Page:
4/5 Review of Just Call It (EP) by Susan -
Title: Just Call It (EP)
Catalogue Number: Volar Records VOLAR38
Format: Vinyl EP 7”
Release Year: 2014
Hell is for heroes, beer is for drinking, hamsters are for stroking and vinyl is the only true physical format for music. On vinyl, green vinyl no less, and ready to be worshipped are Susan who hail, in all their inverted wholesomeness, from Los Angeles. Where else, after all, could you have an earthquake with your breakfast?
The three songs here are, as you might expect, lo-fi and no stranger to the atmospheric enhancements of reverb but these three ladies are no mere southern California garage rockers in heels. With a mastery of the relentless and the laconic, they romp through “Just Call It” like they were on the way to the mall with an axe for some relationship reconstruction. In a similar vein, “Pancake” takes a dirty guitar riff and makes its very simplicity threatening whilst throwing in the kind of alternately cute and challenging vocals that suggest that innocence has been well and truly lost. “Frenchie” is almost manic to the point that the closing line “…I hope you die alone” becomes more than enough reason to make you look over your shoulder.
To borrow the words of someone more poetic than I, these kittens have claws.
Available from Bandcamp.
Rating: 4 / 5
Album of the Week: Just Call It EP - Susan -
The first time we heard the sugary, but biting sass of Susan we fell head over heels. What’s not to love in an all-female trio totally not afraid to speak their minds or at the very least kick a no-good boo to the curb. This week saw the vinyl release of their debut 7″, Just Call It out now through Volar Records on limited colored and black vinyl, ahead of a planned Burger Records cassette release.
We’ve already heard the incredibly sunny kiss off anthem “Just Call It” and fellow EP singles “Frenchie” and “Pancake” pack more of that fuzzed-out punch. With a nearly 9 minute running time it’s a quick and succinct rundown into the world of Susan, but this short batch of power pop leaves a lasting impression. Trying forgetting an EP with a coyly called out chorus of, “Fuck you, I hate you, I don’t need you, I hope you die, I hope you die, I hope you die alone.”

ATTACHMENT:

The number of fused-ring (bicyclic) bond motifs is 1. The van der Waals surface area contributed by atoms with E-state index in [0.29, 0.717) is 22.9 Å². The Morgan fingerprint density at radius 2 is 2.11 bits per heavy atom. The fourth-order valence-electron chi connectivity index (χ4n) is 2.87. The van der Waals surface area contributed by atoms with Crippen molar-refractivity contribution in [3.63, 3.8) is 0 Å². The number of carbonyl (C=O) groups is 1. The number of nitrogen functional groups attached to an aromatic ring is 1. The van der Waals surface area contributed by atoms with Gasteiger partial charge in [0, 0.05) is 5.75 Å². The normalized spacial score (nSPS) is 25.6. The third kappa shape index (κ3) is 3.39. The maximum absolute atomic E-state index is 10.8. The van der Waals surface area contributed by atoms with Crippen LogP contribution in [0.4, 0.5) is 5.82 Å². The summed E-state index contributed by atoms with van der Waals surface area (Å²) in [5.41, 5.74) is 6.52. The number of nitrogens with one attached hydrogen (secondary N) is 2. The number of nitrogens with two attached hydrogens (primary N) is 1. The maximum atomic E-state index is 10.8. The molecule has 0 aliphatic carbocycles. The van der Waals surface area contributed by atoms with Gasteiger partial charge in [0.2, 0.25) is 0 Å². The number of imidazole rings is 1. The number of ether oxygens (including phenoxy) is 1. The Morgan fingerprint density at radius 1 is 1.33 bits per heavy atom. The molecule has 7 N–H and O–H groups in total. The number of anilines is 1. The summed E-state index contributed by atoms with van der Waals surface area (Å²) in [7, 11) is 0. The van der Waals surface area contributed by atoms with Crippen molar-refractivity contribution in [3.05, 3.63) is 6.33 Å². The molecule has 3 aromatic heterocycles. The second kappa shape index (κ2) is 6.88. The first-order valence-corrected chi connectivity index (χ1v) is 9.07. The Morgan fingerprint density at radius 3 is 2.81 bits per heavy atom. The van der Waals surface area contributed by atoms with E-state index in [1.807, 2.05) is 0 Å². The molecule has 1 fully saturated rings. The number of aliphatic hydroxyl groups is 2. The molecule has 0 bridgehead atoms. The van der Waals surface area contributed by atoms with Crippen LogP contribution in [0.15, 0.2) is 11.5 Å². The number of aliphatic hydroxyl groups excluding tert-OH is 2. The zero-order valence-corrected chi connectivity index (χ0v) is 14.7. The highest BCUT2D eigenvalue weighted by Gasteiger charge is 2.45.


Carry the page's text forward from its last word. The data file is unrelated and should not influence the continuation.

The neo-noir boxing drama that finally reinstated John Huston on the road of financial success after a series of box office disappointments, Fat City is a wonderful piece of filmmaking that remains one of our dearest sports films of all time. Leonard Gardner adeptly adapted his own novel of the same name and, with the help of marvelous Stacy Keach, Oscar-nominated Susan Tyrell and very young Jeff Bridges, Houston created an instant hit and future classic. In the words of Roger Ebert, “Huston treats the story with a level, unsentimental honesty and makes it into one of his best films.” Ladies and gentlemen, we’re very happy to present you the extremely rare PDF scan of Gardner’s inspiring screenplay. Enjoy!
Huston treats the story with a level, unsentimental honesty and makes it into one of his best films.
One of my all-time favorites, can’t recommend it enough…
Susan – Just Call It | Going Solo -
Susan are a new LA-based all- female trio and they have just released their first EP. Just Call It, the first single, underlines the will of get to the “pop side “of the noise-pop spectrum. Sure, they’re still noisy and garage as much as Dum Dum Girls, but this song showcases their ability to fuse the more threatening aspects of new wave and post-punk with the teenage heartache of a girl-group. You can listen to the entire EP heading over here and check the cool video of Just Call It below, and order limited green and gold copies here.
Susan – Just Call It | Going Solo
By Mariana Timony
Back in the early 90s, Slim Moon started a small indie record label out of his home in Olympia, Washington to put out records by local bands because nobody else was doing it. That label, Kill Rock Stars, remains to this day a model for upstart indies everywhere. One would think after 20 years, in the age of the Internet, creating a label in the mold of KRS would be easier than ever. After all, prospective owners can now contact artists, promote new releases, and send mp3s all over the world at the click of a button. But, for Volar Records’ Craig Oliver, it’s been a bumpy road to indie labeldom.
Like Kill Rock Stars, San Diego-based Volar was started in 2009 as a way for Craig to release a 7-inch by his own band. He took the name from a Spanish word which means both “to fly” and “to blow up”, and made the logo a scowling cartoon picture of his cat, Anton LaVey. He had some label experience having worked for Cargo Music, the small San Diego label most famous for putting out Blink-182’s first record. But Craig’s heart was always in the underground.
First Listen: White Fence, 'For The Recently Found Innocent' -
Performing as White Fence, Tim Presley steers toward the gentle pomp of late-’60s psychedelic pop, rock and folk. Along the way, he writes to the canon from which he performs and bends it to his will.
Friend-of-the-label Tim Presley has a great new White Fence LP up on NPR. Tim contributed cover art for The Audacity's “Ears and Eyes” 7”, Pope Anything's 'Witch Tits' 7”, and our Under the Covers tribute to The Nerves on which he also covered “Gimmie Some Time” after Jay Reatard was supposed to record it for us right before his untimely passing. All are available at our webstore.
Top Ten Indie Labels: Brian Jenkins (Black Jet Radio) -
This month we asked Riot House owner and Black Jet Radio guitarist Brian Jenkins for his top ten favorite independent record labels. Yeah, we get it, the “indie” title has grown to be a bit ambiguous but here it is:
10. Three One G – There’s a couple of San Diego labels that are going to pop…